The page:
My belief is that while our level of intelligence may be improving, we need to consider whether increased intelligence is the main goal of education. What are students able to do with intelligence and is that measured with typical achievement tests? I've always contended that traditional testing has to be re-examined, but I do think that this kind of data should make us back off a bit from the "back to the basics" push. I think the basics are for the most part in good shape. I think the basics or traditional thinking may not be the best thing we can provide students. They need more than that.

Thursday, July 14, 2005 

If a weblog post falls in the forest and no one is around...

When we write a post or even several posts with no comments, I suppose one might wonder what the value of our writing might be. Most bloggers write for personal reasons and to reflect. Yet we all love to see comments. It's wonderful to know that what we written has struck a chord with someone else. After all, isn't that the appeal of social software to connect. But what if no one ever comments on our work?

I read a nice post via Konrad Glogowski of the blog of proximal development reflecting on his grade eight blogging experiment. As early cliques emerged he writes:

I kept thinking about my encounter with social cliques and blogs at the very beginning of my blogging experiment.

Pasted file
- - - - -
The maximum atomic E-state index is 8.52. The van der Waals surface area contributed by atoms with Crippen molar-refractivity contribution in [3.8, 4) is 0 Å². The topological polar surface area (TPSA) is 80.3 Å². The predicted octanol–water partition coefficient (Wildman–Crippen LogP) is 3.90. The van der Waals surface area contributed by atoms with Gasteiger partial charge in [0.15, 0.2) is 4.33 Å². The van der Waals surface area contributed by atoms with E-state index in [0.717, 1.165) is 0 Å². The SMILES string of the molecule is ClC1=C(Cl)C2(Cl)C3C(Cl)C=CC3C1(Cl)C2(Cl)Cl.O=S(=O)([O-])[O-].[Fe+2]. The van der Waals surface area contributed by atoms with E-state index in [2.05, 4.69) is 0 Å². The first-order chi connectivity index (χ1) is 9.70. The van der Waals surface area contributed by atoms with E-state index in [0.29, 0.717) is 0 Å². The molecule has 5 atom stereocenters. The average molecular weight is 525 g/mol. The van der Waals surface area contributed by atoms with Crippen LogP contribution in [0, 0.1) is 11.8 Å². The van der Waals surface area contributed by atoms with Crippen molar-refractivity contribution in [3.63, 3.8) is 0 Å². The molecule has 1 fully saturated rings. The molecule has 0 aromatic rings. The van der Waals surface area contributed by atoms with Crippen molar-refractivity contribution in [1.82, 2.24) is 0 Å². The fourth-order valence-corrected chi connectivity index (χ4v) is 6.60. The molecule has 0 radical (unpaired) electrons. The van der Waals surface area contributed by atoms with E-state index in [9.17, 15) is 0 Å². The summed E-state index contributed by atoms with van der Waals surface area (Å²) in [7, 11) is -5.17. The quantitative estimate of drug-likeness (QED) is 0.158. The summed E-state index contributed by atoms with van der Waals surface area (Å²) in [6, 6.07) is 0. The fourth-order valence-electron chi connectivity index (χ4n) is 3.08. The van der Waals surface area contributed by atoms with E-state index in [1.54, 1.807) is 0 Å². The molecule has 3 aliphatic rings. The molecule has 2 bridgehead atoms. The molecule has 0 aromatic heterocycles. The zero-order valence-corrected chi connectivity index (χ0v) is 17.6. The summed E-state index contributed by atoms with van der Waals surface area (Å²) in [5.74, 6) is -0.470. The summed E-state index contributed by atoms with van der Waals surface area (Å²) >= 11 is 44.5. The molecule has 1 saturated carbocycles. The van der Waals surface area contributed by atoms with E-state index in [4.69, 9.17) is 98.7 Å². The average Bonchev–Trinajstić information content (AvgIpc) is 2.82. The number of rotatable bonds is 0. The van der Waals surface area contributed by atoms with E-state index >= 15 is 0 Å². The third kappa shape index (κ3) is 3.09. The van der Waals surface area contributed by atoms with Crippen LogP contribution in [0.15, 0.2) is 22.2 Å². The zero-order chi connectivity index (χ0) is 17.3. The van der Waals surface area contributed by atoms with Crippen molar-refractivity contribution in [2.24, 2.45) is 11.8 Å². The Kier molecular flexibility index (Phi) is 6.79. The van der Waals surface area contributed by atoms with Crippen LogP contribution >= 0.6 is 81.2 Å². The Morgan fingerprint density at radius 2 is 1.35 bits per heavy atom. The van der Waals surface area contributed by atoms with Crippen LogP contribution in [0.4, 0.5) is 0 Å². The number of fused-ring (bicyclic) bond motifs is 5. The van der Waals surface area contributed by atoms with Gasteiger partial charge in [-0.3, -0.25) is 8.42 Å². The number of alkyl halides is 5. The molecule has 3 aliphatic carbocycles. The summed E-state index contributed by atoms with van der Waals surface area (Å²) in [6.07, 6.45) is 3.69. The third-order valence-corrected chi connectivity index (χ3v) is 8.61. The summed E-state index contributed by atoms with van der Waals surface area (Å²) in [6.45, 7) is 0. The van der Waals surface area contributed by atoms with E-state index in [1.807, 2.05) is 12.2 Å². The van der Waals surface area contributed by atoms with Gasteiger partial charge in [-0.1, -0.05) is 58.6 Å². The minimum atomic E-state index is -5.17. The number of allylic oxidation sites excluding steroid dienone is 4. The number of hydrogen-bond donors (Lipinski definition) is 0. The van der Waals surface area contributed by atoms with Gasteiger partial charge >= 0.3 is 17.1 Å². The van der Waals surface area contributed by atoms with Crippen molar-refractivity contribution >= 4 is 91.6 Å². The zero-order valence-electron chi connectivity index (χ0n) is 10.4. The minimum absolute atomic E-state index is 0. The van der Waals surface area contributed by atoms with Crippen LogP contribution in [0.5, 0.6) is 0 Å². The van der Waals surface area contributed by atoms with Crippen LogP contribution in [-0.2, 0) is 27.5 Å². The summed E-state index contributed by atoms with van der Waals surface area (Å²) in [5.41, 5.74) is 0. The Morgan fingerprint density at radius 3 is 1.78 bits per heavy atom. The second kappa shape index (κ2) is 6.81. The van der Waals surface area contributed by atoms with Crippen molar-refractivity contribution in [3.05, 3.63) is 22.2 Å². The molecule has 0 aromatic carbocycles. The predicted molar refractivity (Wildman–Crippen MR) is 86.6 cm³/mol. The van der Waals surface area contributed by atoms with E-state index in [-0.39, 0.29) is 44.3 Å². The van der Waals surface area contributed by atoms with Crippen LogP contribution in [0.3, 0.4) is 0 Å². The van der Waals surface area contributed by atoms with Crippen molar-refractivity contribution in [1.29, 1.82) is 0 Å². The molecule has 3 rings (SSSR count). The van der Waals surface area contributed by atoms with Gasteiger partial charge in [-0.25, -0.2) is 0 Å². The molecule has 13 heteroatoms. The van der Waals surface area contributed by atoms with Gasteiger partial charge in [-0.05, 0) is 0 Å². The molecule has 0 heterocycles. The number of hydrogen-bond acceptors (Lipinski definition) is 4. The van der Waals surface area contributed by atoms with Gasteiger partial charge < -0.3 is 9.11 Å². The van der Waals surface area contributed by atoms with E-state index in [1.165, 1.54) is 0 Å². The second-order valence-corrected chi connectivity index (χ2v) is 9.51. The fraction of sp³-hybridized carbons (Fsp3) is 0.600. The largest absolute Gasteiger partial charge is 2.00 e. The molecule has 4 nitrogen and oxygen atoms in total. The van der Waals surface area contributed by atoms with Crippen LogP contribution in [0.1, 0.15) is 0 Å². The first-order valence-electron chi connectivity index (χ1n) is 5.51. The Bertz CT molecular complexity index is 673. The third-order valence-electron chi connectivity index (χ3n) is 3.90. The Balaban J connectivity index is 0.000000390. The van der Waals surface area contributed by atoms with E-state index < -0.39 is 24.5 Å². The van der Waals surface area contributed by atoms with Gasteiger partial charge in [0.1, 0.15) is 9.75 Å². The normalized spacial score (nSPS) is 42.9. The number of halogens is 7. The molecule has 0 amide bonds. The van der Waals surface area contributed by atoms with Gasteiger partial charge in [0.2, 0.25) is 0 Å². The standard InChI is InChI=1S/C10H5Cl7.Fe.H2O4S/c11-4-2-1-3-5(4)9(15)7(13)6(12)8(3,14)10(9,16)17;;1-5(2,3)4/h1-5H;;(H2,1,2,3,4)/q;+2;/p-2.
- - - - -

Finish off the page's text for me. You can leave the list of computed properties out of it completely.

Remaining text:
Does this mean that my experiment failed? No. In fact, I am thrilled with the blogging community that emerged in my classroom. One of the reasons why I think it has been so successful has to do with the approach that I chose that very night when I realized that my students were not giving all their classmates a chance and that most of them flocked to their friends blogs. I decided on the only solution that seemed reasonable at the time: I decided not to do anything at all.

I like the fact that he let things sort out for themselves. Quality work after a while, found its own merit irrespective of the writer. Cliques, popularity still exists in the blogosphere, even among those we've never met face to face. However, Kathleen Gilroy's students understood the value of weblogs beyond the collection of comments.

I love learning from kids.

Wednesday, July 06, 2005 

Picture #500

No more calls we have a winner! I just noticed that I've uploaded my 500th picture to Flickr.
The girls in a tree Since this accomplishment has absolutely no significance to anyone other than me, why post it? Well if you haven't taken advantage of flickr or used it much you should take another look. For a mere $24 US, I've been able to use it as a backup of my photos and found it a powerful way to share photos with family and friends. In addition, joining one of the many groups allows you to connect with people with similar interests. There's a fellow from California who has shared some nice comments and photos of golf courses. I've also been able to use RSS to subscribe to comments on my photos and even new photos from my contacts.

I've had several conversations with people lately about how the average person has not yet figured out how to utilize digital photography. Although most people now shoot in digital, they really don't know what to do with them. Most take their card to their local photo store or Walmart and print out pictures. The same problem of shoeboxes full of pictures that are never viewed still remains. Storing them on the home computer, still limits viewing until someone takes you to the computer, figures out where the pictures are stored then finds some software to view the images. Still not the most effective way to share.

Digital images are a perfect example of how data can be used to connect and build community. Flickr...get it!